I hope there are little things in your life that bring you as much joy as these tiny lizards bring to me. The common side-blotched lizard is the lizard I see most although they can be difficult to photograph because of their small size. Most of the time I just watch them sunning themselves or scurrying about and am thankful they are there, and I with them.
This Mojave rattlesnake appeared large in the viewfinder but was a safe distance away when I began to photograph it. Even so, as it crossed the trail and started moving steadily towards where I was (having given it a wide berth and gone off-trail to let it choose its path), I pulled the camera away from my eye occasionally to get a clear view of how far away it actually was. It was well aware of me and headed over to my right so I sat still until it chose a bush to curl up under, then I continued up the trail.
I came across this flattened lizard (a tiger whiptail I think) and took some time deciding if I was going to photograph it or not. Finally I changed lenses and took a picture as a tribute to this once beautiful creature as ants swarmed the lifeless body. The lizard had shed its tail, now lying beside it, in an unsuccessful attempt at saving its life. The trail is heavily used by mountain bikers so perhaps it wasn’t able to get out of the way of a bike or perhaps a predator killed it but got scared off before it could eat its meal. Or perhaps a hiker stepped on it, someone once stepped on a newt I was photographing (fortunately the ground was soft and the newt unharmed).
Sorry little one.
I haven’t hiked as much the past month as I’ve been too tired to get up before sunrise and drive to the trails, usually only hiking once per weekend. I didn’t go at all last weekend because some chronic health issues flared up but after sleeping in yesterday this morning I was back on the trails and met this lovely Mojave rattlesnake, a new species for me. But it presented me with a dilemma I hadn’t expected.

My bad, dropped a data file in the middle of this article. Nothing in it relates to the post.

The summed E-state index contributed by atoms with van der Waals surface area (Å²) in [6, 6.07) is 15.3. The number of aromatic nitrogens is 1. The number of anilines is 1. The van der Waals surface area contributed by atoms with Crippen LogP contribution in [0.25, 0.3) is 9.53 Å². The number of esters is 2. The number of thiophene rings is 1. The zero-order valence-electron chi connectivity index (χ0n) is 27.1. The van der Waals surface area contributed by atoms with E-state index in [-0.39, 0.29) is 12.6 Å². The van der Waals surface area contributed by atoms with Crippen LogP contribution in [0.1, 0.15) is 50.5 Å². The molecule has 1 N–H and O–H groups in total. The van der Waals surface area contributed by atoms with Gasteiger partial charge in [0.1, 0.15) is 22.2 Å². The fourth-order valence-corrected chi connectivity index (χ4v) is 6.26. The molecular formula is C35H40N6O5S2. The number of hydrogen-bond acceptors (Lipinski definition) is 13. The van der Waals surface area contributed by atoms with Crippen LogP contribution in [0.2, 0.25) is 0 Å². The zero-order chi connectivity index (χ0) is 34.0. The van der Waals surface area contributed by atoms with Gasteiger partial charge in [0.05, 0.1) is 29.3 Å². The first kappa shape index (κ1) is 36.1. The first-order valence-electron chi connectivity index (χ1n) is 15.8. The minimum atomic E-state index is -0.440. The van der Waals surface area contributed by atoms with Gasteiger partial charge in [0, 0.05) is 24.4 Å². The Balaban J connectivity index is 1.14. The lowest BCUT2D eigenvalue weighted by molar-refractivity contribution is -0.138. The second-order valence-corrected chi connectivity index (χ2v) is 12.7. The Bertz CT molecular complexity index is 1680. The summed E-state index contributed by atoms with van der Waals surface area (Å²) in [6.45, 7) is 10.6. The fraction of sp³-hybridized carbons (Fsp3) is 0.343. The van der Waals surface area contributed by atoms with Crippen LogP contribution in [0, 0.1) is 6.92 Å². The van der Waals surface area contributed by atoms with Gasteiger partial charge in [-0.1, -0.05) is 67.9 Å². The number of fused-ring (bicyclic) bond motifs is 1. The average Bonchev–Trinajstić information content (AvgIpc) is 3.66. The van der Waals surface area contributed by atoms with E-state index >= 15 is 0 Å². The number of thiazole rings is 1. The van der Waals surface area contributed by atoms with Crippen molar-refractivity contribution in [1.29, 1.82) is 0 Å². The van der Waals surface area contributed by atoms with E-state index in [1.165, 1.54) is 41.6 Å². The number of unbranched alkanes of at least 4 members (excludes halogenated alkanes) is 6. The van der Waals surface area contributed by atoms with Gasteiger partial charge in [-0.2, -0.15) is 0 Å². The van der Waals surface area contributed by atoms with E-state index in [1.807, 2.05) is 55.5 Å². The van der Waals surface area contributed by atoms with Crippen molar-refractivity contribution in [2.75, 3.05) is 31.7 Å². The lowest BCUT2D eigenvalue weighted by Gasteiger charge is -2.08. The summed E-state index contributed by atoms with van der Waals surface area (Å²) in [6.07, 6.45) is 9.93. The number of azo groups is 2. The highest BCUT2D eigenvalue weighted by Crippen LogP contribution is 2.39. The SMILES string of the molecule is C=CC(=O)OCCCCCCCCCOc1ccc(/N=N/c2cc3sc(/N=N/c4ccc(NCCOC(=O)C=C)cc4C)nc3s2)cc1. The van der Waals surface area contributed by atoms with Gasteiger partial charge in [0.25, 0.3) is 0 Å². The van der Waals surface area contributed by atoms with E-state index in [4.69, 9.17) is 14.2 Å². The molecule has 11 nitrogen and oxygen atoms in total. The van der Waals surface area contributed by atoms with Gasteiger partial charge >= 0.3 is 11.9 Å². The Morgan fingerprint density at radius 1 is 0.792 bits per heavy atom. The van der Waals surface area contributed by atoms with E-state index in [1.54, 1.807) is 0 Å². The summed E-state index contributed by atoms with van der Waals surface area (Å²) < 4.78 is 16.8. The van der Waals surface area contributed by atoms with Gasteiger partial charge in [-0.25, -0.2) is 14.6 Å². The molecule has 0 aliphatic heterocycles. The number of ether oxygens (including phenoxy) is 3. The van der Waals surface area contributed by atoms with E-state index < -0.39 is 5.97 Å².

It was at the edge of a wide trail and we saw each other from a distance so I was able to leave the trail and give it a wide berth, but a couple of mountain bikers came around the bend and I didn’t know if I should try to warn them. I didn’t have much time to decide and my hunch was they would be best to pass at speed, I figured the snake would leave them alone and in any event the trail was so wide they could stay out of striking range. I was afraid if I tried to flag them down they’d slam on the brakes and end up near the snake and possibly make the situation worse.
Neither of them saw the snake and passed close by but thankfully the snake hunkered down each time and they continued down the trail unaware. The rattler relaxed and made its way across the trail towards me. It wasn’t being aggressive so I backed up even further and let it choose its path, taking a few pictures as it slithered over to a dense bush and curled up in its shade. I’ll have to ask some riders what they would have wanted me to do, some people really dislike snakes so perhaps ignorance is bliss if the likelihood of an attack is quite low.